“My parents wanted me to go out and do things with my friends, but it was a huge step for them to allow my friends to drive me around; not a lot of parents would do that,” says Brock, now 32 years old. “Being able to spend time with my friends and go out like other teenagers helped me have a more normal social life.”
Peer Connections brings people in the MDA community together, whether they’re in the same neighborhood or across the country. Participants can specify that they are open to being connected to others based on criteria including diagnosis, age, and interests. To get started on a match, reach out to the MDA Resource Center at 833-ASK-MDA1 or ResourceCenter@mdausa.org.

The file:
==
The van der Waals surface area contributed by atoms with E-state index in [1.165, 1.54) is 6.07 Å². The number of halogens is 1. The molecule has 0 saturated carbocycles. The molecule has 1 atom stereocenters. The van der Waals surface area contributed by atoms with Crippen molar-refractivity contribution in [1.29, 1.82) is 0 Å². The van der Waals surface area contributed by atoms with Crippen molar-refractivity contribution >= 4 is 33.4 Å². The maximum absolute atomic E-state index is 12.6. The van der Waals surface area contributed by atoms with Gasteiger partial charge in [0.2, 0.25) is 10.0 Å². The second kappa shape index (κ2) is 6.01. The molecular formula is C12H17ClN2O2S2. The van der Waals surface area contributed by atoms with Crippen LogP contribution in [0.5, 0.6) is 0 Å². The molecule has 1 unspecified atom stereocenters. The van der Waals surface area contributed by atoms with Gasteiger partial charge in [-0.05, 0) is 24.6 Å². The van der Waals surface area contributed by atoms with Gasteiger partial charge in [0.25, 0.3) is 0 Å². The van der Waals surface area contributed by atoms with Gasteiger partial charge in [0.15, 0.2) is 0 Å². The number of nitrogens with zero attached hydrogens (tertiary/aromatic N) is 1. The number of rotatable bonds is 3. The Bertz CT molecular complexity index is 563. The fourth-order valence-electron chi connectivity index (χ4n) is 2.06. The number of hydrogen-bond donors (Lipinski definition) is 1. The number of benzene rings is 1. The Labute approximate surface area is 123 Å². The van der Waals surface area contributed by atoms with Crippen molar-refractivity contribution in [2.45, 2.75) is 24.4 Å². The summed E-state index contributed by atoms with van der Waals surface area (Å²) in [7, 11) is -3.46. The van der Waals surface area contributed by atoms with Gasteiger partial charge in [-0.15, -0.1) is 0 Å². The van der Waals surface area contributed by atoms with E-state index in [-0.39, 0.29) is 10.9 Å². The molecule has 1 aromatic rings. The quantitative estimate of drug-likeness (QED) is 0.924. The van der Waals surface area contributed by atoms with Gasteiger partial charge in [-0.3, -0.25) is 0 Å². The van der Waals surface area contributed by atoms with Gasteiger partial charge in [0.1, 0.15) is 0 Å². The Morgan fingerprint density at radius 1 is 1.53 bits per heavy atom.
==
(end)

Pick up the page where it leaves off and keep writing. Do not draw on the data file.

MDA Let’s Play provides a welcoming environment for everyone in the MDA community to enjoy gaming and activities while socializing with others who can truly understand their unique situations. Join events like Saturday Game Night or check out daily streamed content.
Promote advocacy skills
Encourage and empower children to advocate for themselves. Give them opportunities to ask questions at each medical appointment, and include them in school meetings for their individualized
education plan (IEP) or 504 plan. This will teach them to speak up about their needs and wants. But don’t get frustrated or give up if this lesson takes a long time.
“The advocacy piece is a long road, and it takes practice and feedback,” says Areti Vassilopoulos, PhD, pediatric health psychologist and assistant professor of clinical pediatrics and child psychology at Yale School of Medicine.